Prioritising the economy

Today, the nation’s sole focus should be on economic recovery. It is no more about shoring up dollars, making food, fuel and medicines, among others, available in the country, whichever be the way and whoever the donor/creditor. It goes beyond all that to ensure that every man, woman and child all across the country gets his daily meals, and also feels confident that he need not have to worry about the next day.

The national crisis has sunk in since. From personal anxiety over family incomes and food availability in the market, to a vague fear over what it meant for the nation as a whole, it has now come to a stage where the personal fear is returning slowly, surely and also firmly. It is a dangerous phase that the political class should be aware of and alive too.

The easiest way out for a shattered nation is to disown everything past and present. That is the easiest part. But to put together an all-embracing idea, concept and process for what’s in store is the most difficult thing. Sri Lanka did not have to do so any time in the past. Independence came almost without asking, unlike in the case of neighbouring India. Hence, the transition was as smooth as can be. One flag went down on the appointed day, 4 February 1948, and another came up.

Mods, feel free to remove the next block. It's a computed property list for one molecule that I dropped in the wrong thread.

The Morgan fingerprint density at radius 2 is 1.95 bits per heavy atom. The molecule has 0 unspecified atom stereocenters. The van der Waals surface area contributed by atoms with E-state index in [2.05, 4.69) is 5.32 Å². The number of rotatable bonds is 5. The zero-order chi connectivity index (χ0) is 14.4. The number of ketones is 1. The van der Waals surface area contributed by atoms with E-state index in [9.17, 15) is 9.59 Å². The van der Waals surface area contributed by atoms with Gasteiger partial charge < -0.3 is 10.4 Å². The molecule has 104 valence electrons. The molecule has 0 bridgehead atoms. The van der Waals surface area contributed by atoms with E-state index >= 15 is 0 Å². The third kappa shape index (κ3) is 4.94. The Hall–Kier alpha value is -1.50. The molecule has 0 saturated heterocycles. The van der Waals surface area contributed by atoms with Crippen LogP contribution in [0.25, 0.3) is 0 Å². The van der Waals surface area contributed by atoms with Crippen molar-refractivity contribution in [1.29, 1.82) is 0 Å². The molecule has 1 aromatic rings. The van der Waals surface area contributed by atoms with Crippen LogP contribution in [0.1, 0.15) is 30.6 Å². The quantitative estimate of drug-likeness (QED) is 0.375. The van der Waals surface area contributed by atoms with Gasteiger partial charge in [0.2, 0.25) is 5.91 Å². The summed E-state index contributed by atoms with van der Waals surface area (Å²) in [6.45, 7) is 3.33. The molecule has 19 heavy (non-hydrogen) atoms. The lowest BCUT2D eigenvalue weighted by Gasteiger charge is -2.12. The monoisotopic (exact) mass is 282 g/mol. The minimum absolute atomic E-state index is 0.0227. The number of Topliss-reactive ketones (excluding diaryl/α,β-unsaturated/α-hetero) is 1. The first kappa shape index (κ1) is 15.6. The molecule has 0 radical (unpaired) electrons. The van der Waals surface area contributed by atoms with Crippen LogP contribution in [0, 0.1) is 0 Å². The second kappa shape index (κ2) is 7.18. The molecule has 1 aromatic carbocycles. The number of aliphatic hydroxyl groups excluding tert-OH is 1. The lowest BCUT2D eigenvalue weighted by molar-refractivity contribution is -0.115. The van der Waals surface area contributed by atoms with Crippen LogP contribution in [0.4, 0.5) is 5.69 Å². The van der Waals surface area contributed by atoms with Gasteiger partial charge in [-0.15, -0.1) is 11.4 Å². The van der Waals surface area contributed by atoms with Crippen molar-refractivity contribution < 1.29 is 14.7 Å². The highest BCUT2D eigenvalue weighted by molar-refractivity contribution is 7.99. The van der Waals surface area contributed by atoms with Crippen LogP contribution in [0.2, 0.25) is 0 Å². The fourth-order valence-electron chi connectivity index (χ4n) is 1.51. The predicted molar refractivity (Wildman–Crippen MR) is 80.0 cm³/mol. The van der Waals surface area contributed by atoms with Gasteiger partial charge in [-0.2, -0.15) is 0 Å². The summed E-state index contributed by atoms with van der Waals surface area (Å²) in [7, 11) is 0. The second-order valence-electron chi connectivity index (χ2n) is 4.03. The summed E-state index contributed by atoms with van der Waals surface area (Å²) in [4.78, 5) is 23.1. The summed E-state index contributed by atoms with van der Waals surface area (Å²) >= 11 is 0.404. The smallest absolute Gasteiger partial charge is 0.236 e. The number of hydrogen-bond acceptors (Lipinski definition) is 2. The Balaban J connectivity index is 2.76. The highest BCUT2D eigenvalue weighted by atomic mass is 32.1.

Today’s problem is unlike anything of the kind. If anything, today’s twin politico-economic crisis, where the latter should get precedence, has put the ‘ethnic issue’ far behind as the acknowledged ‘national problem’. Today, the nation has become a problem for those whose nation it is. And they are the problem for the nation that they say is theirs.

Cojoining them in fine weave and juxtaposing them together is a fine art that the past generation did not have to try as much as they had to but thought they had done. The present generation, rather, the generation of the future, does not know where to end, but not how the begin.

All of it means that 21-A, whatever form it takes, need not be the beginning of the end. It could be the end of the beginning. But no one knows where the real end would come, and should come from. Not a comforting idea, this!

(The writer is a Policy Analyst & Commentator, based in Chennai, India. Email: sathiyam54@nsathiyamoorthy.com)